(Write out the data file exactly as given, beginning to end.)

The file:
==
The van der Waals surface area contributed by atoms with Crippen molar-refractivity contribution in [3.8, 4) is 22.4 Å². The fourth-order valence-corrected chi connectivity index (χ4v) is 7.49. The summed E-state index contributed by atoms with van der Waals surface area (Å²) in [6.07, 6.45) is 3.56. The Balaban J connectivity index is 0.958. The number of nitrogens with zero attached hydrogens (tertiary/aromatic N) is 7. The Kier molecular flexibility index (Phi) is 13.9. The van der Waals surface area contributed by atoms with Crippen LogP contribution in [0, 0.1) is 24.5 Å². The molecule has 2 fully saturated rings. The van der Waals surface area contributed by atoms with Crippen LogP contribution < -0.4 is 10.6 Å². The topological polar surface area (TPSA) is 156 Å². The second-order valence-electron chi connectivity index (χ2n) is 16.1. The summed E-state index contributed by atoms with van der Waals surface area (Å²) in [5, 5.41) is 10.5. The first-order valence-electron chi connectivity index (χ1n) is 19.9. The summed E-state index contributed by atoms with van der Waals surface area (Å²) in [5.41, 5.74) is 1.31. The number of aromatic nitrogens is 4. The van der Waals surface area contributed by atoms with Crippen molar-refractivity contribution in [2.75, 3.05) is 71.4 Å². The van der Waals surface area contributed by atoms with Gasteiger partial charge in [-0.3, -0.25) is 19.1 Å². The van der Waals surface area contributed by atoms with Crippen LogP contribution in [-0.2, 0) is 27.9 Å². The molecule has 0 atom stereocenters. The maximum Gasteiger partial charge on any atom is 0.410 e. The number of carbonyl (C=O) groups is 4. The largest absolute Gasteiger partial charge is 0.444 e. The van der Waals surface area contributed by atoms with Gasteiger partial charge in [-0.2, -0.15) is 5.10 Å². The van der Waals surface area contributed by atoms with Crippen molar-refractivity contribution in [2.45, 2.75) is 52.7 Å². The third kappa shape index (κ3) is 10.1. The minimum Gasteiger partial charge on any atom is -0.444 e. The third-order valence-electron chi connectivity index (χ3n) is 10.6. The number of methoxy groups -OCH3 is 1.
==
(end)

The van der Waals surface area contributed by atoms with Crippen molar-refractivity contribution in [3.8, 4) is 22.4 Å². The fourth-order valence-corrected chi connectivity index (χ4v) is 7.49. The summed E-state index contributed by atoms with van der Waals surface area (Å²) in [6.07, 6.45) is 3.56. The Balaban J connectivity index is 0.958. The number of nitrogens with zero attached hydrogens (tertiary/aromatic N) is 7. The Kier molecular flexibility index (Phi) is 13.9. The van der Waals surface area contributed by atoms with Crippen LogP contribution in [0, 0.1) is 24.5 Å². The molecule has 2 fully saturated rings. The van der Waals surface area contributed by atoms with Crippen LogP contribution < -0.4 is 10.6 Å². The topological polar surface area (TPSA) is 156 Å². The second-order valence-electron chi connectivity index (χ2n) is 16.1. The summed E-state index contributed by atoms with van der Waals surface area (Å²) in [5, 5.41) is 10.5. The first-order valence-electron chi connectivity index (χ1n) is 19.9. The summed E-state index contributed by atoms with van der Waals surface area (Å²) in [5.41, 5.74) is 1.31. The number of aromatic nitrogens is 4. The van der Waals surface area contributed by atoms with Crippen molar-refractivity contribution in [2.75, 3.05) is 71.4 Å². The van der Waals surface area contributed by atoms with Gasteiger partial charge in [-0.3, -0.25) is 19.1 Å². The van der Waals surface area contributed by atoms with Crippen LogP contribution in [-0.2, 0) is 27.9 Å². The molecule has 0 atom stereocenters. The maximum Gasteiger partial charge on any atom is 0.410 e. The number of carbonyl (C=O) groups is 4. The largest absolute Gasteiger partial charge is 0.444 e. The van der Waals surface area contributed by atoms with Gasteiger partial charge in [-0.2, -0.15) is 5.10 Å². The van der Waals surface area contributed by atoms with Crippen molar-refractivity contribution in [2.45, 2.75) is 52.7 Å². The third kappa shape index (κ3) is 10.1. The minimum Gasteiger partial charge on any atom is -0.444 e. The third-order valence-electron chi connectivity index (χ3n) is 10.6. The number of methoxy groups -OCH3 is 1.